When attempting to manipulate cellular function, it’s much easier to use the established regulatory pathways rather than building your own. Inserting photoswitches at key points in those pathways let us control cell function with light. The best location for such switches is on the membrane of the cell – easy to measure, open to light sources, and where most of the cell’s regulatory proteins are located.
Voltage gated ion channels, ligand gated ion channels, pumps, actin and tubulin cytoskeleton motor proteins, nuclear hormone receptors, lipids, E3 ligases, and g-protein coupled receptors have all been successfully married to photoswitches so far.
A key molecule is azobenzene, which switches conformation based on exposure to either 500nm or 360nm light.
Tethering ligands to receptors using azobenzene molecules in the tether allows you to directly control bioactivity across a wide spectrum of enzymes. Rapid controlled initiation of downstream signaling can be accomplished with the flick of a light switch.
Medium term goals – the possibility to control things with input signals other than light. Using magnetic fields or ultrasound would be more penetrative. It should also be possible to put molecular motors on proteins.
Presentation: Controlling the molecular machinery of life with photoswitches
- Examples of proteins that have been modified over the years that have been modified with photoswitches
- Azobenzene is a molecule that responds to light by changing its conformation, and can be modified to alter its functionality
Example of a simple photoswitch that blocks an ion channel, and a tethered version of that photoswitch that uses a binding protein attached to a photoreceptive tether to alter protein function.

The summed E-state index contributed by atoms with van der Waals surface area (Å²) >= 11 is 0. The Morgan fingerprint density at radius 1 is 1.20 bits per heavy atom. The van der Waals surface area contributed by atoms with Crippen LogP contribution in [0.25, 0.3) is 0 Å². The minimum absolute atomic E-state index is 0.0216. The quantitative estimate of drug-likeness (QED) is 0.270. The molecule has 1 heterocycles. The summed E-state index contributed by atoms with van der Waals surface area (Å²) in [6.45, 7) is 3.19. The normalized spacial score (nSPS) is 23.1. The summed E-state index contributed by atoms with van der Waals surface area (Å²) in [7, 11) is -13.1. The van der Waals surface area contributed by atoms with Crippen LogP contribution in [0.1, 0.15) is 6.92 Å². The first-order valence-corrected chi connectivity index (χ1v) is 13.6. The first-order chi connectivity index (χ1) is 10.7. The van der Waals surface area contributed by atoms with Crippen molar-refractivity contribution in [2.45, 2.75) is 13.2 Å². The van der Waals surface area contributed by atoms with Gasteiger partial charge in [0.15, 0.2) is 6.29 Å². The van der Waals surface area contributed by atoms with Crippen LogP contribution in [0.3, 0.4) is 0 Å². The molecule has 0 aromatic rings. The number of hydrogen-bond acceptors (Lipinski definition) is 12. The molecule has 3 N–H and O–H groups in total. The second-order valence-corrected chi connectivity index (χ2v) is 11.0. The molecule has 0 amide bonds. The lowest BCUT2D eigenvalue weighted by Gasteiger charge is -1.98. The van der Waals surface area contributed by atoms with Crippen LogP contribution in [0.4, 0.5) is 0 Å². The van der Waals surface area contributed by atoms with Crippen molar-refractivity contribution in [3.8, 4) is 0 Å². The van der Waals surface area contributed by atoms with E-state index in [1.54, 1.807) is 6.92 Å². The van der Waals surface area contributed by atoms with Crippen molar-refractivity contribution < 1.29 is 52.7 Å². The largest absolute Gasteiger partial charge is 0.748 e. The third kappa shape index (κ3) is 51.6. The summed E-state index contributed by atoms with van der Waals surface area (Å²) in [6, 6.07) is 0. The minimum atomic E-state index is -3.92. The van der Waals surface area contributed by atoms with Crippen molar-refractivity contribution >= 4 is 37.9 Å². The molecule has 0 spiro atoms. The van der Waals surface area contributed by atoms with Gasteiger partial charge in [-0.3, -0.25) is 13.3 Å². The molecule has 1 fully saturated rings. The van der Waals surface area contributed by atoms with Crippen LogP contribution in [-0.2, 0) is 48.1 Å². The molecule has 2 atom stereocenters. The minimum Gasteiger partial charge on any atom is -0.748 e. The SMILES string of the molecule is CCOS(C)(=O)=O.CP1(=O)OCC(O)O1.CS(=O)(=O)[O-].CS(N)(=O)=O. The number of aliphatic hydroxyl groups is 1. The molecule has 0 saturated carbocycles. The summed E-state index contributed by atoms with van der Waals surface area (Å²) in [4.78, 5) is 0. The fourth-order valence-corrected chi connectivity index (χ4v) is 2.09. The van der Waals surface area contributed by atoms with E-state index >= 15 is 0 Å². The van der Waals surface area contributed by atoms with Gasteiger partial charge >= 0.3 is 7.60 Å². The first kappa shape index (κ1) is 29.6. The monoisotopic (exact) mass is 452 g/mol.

Diagram of tether mechanism
Alteration of the tether mechanism to respond to different light
Tethering mechanism for a glutamate receptor
PORTL – Photoswitched Orthagonally Remotely Tethered Ligand, this mechanism acts like a dog on a leash where the ligand can move around in a radius around the receptor. Light alters the tether and causes activation of the receptor.
Another set of diagrams for PORTL versions of glutamate receptor tethers.
These mechanisms can be used to treat blindness.
Branched tethered PORTL’s can increase the efficiency of the light activation mechanism.
Nearby membrane bound proteins with photosensitive ligands can be used to increase the efficiency even further.
Nanobody photoswitch conjugates
The insulin receptor can be converted into a glutamate receptor, then modified with the photoreceptor domain. You can then activate the insulin receptor pathway using light.
The 5HT receptor can also be modified with the photoreceptor mechanism.
The kinesin Eg5 coordinates the polar functionality of mitotic spindles. It is possible to generate an Eg5 inhibitor that contains a photosensitive switch.
Many other lifecycle proteins have been altered to be photoswitchable as well.
Seminar summary by Aaron King.